FrontPageAfrica (Monrovia)

25 August 2013

West Africa: The Story of the Common Currency in West Africa

The Economic Community of West African States established 38 years ago promises to transform itself from an ECOWAS of States to an ECOWAS of people. This pledge means more pragmatic approaches to regional integration through common trade and free movement of its people.

At the height of all its efforts at integration ECOWAS through the Heads of State and Government of resolved in Lomé, Togo in December 1999 to establish a Fast-Track approach to economic and monetary integration in West Africa.

Robert E. Asiedu is a businessman in Accra involved in the currency Exchange business and for him the issue of a single currency for member states even though a good idea is still far from reality.

"For me I know that it has been on the table for a while but then because of the African economics-our economies are not the same," says Asiedu.

The businessman who owns the Qwick Bureau D'Change in the busy commercial district of Osu on Oxford Street says, he has been involved in currency exchange for fifteen years now but the issue of integration as it relates to currency exchange is still a problem especially with currencies from struggling economies.

He said for a country like Liberia with a GDP per capita of US$ 700 to merge with Ghana which is a middle class economy with a GDP per Capita of US$ 3,500 in 2012 (CIA-World fact book)in terms of currency harmonization will be difficult.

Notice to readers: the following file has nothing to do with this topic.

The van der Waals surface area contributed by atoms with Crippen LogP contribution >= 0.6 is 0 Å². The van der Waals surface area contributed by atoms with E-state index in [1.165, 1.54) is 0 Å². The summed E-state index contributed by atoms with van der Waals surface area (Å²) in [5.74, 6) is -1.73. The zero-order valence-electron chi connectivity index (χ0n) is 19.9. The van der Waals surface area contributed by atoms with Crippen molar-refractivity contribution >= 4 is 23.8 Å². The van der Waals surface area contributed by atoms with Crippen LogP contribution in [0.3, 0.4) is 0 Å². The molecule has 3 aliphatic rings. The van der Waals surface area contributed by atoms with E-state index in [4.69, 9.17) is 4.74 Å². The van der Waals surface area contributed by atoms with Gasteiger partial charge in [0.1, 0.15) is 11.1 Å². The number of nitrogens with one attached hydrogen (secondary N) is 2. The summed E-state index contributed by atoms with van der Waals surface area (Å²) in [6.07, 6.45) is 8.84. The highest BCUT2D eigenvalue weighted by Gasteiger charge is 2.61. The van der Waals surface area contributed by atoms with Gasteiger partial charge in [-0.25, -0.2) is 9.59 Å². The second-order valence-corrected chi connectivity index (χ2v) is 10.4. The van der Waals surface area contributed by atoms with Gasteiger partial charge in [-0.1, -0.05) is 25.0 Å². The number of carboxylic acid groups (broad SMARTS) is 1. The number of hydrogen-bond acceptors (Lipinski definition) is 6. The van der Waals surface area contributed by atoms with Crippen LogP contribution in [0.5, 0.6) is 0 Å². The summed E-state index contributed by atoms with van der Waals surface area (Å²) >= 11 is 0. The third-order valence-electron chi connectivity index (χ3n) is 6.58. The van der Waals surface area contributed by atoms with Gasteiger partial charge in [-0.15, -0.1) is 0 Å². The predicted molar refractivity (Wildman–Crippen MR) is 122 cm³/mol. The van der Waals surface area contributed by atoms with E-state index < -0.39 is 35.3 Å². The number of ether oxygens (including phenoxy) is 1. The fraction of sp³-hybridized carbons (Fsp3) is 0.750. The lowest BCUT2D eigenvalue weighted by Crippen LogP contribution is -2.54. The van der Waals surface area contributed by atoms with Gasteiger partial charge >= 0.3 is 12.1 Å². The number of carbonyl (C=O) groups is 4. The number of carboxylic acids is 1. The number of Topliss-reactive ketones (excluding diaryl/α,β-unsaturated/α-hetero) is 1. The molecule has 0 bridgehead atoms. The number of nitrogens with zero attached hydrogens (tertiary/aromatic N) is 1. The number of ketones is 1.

"If you look at Ghana integrating with Liberia, it is going to take Liberia a very long time in terms of coming along with all the indices before we can really go on."

No change for some

Asiedu says that even though Ghana is a hub of trade for many in the region not all the currencies of member states of ECOWAS can be readily exchanged on the currency Market despite talk of integration heralded by the regional body.

"The only currency that is worth exchanging in West Africa is the CFA the West African Type- the one from Cote D'Ivoire, Burkina Faso , Togo, Benin," he says.

"The next one that you can talk about is Naira which is picking up now because of the increase of trade between Ghana and Nigeria."